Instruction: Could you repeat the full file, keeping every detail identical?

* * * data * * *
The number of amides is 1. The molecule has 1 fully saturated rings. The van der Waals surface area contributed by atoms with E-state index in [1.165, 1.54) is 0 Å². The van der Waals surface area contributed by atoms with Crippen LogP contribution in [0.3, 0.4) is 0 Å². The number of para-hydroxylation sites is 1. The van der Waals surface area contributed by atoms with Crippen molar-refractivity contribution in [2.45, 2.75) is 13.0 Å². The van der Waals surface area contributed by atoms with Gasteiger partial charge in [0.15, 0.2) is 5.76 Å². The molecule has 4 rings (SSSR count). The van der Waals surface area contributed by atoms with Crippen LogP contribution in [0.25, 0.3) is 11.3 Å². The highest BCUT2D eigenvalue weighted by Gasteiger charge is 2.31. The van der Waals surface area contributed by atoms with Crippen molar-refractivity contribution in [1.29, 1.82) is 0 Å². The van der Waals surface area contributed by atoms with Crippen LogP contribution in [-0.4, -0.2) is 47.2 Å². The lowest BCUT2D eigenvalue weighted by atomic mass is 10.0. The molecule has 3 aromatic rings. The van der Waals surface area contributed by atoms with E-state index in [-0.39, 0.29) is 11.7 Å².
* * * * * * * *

The number of amides is 1. The molecule has 1 fully saturated rings. The van der Waals surface area contributed by atoms with E-state index in [1.165, 1.54) is 0 Å². The van der Waals surface area contributed by atoms with Crippen LogP contribution in [0.3, 0.4) is 0 Å². The number of para-hydroxylation sites is 1. The van der Waals surface area contributed by atoms with Crippen molar-refractivity contribution in [2.45, 2.75) is 13.0 Å². The van der Waals surface area contributed by atoms with Gasteiger partial charge in [0.15, 0.2) is 5.76 Å². The molecule has 4 rings (SSSR count). The van der Waals surface area contributed by atoms with Crippen LogP contribution in [0.25, 0.3) is 11.3 Å². The highest BCUT2D eigenvalue weighted by Gasteiger charge is 2.31. The van der Waals surface area contributed by atoms with Crippen molar-refractivity contribution in [1.29, 1.82) is 0 Å². The van der Waals surface area contributed by atoms with Crippen LogP contribution in [-0.4, -0.2) is 47.2 Å². The lowest BCUT2D eigenvalue weighted by atomic mass is 10.0. The molecule has 3 aromatic rings. The van der Waals surface area contributed by atoms with E-state index in [-0.39, 0.29) is 11.7 Å².